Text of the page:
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PBS turns an independent lens on Dr. Seuss

Documentary examines the political outlook of Theodor Geisel '25

This year marks the centennial of the birth of the author and illustrator Theodor Geisel '25, who under the pseudonym Dr. Seuss was responsible for such children's books as How the Grinch Stole Christmas and Green Eggs and Ham, among others. He is the subject of a new, multipart documentary The Political Dr. Seuss, which will appear on PBS as part of the "Independent Lens" film series on Tuesday, Oct. 26.

The documentary, directed by Ron Lamothe, is an investigation into Geisel's politics, which encompassed both militarism (Geisel supported World War II and the allied efforts to rid Germany of Hitler at any cost) and a desire to support literacy programs in America.


Don Pease

"He was fascinated by the human soul's ability to withstand efforts to terrorize it," said Don Pease, Professor of English, who was contacted by the filmmakers a few years ago and who appears in the documentary. "Geisel was truly a politically committed human being. When he became Dr. Seuss, he aimed at children a sense of the beauty of hospitality, and counseled them to overcome the forces designed to infantilize the public."

The Political Dr. Seuss posits that Geisel was a moralist at heart, that his flights of the imagination designed for children, though pleasurably mischievous, are rife with his own political beliefs.

After graduating from Dartmouth in 1925, Geisel signed a contract with Viking Press to illustrate a series of children's books. His first original work as an artist-author, And To Think That I Saw It On Mulberry Street, was published in 1937. Millions of people worldwide are familiar with what was to come, yet according to the film, many of those who are interested in Geisel have no knowledge of his commitment to politics.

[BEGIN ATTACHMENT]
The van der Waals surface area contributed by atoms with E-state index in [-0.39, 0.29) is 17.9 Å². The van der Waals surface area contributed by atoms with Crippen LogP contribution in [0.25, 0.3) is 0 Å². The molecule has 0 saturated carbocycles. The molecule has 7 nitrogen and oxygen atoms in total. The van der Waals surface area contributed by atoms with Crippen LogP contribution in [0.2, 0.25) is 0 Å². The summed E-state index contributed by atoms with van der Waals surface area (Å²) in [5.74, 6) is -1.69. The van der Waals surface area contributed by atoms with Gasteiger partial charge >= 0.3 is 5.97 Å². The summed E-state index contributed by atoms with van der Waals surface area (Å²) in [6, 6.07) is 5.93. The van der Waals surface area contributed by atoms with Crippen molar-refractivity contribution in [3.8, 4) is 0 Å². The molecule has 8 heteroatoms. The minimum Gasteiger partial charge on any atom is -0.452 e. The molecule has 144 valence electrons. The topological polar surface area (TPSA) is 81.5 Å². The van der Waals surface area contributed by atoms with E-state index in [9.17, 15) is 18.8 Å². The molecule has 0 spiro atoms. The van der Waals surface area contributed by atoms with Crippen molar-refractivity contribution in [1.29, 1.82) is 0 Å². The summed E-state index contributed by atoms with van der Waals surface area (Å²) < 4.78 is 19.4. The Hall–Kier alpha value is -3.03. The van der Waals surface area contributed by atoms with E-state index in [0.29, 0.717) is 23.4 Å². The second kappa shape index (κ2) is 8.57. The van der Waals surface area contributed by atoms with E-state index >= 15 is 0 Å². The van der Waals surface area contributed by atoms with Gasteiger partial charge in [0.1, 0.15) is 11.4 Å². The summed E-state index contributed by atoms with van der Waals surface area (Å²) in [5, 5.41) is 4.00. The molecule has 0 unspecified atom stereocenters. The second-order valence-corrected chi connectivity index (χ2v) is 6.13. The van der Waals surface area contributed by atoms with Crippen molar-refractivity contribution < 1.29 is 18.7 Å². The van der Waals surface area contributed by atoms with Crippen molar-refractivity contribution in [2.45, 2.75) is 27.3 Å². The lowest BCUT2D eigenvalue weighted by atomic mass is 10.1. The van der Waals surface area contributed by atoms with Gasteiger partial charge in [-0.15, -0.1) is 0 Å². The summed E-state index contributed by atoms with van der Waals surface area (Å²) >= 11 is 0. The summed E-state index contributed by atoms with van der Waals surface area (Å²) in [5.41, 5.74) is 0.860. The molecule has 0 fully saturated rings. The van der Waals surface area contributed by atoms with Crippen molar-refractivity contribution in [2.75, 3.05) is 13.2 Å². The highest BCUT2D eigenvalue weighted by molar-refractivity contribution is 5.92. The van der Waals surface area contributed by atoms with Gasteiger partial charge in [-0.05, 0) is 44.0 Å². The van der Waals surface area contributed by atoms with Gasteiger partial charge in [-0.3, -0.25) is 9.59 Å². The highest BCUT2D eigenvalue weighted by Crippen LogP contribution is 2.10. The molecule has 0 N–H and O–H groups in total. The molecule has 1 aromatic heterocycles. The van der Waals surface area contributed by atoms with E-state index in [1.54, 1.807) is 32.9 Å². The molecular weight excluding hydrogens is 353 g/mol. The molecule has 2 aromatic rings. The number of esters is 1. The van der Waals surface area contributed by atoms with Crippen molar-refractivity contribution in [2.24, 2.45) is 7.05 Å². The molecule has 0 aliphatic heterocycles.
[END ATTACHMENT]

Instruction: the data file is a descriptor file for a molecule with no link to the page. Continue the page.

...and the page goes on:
A lifelong opponent of all forms of authoritarianism, Geisel was born in Springfield, Mass., to the children of German immigrants - a fact that, according to the film, brought him trouble among classmates. The specter of a hostile Germany haunted Geisel's childhood: classmates teased him mercilessly, calling him "one of Kaiser's kids" while kicking dirt into his eyes.

Following the first wave of career success in the 1940s, Geisel teamed with the film director Frank Capra to produce a string of anti-Nazi propaganda shorts and features.

"Geisel was a strong exponent of rooting out the Nazi mentality," Pease said. "He was committed to understanding and overcoming a German authoritarianism that had not only produced the Kaiser but also, in Geisel's own lifetime, Adolph Hitler."

According to Pease, who has held the Ted and Helen Geisel Chair in the Humanities, Seuss would have much to say about the political climate of the 21st century.

"The man's artwork served two purposes with respect to political life," Pease said. "He was a figure who wanted to generate grounds in which even the most passionate disagreements could be expressed." He wanted to expose "the political logic that requires cardboard heroes and demons."

If, according to Pease, The Political Dr. Seuss encourages readers to return to the Seuss books of their childhood, they may notice a strain of fierce anti-authoritarianism previously overlooked. In fact, Pease said, many of the books are actually explicitly concerned with "adults who produce fear as a way of regulating behavior."

Geisel was, after all, "gripped by the Biblical injunction, 'Be not afraid,'" said Pease, and writing during World War II rendered impossible a retreat from the political.

It was Geisel's wish that the political sphere never become too big a business for passion, or for art.

By NOAH TSIKA '05

Questions or comments about this article? We welcome your feedback.

Last Updated: 12/17/08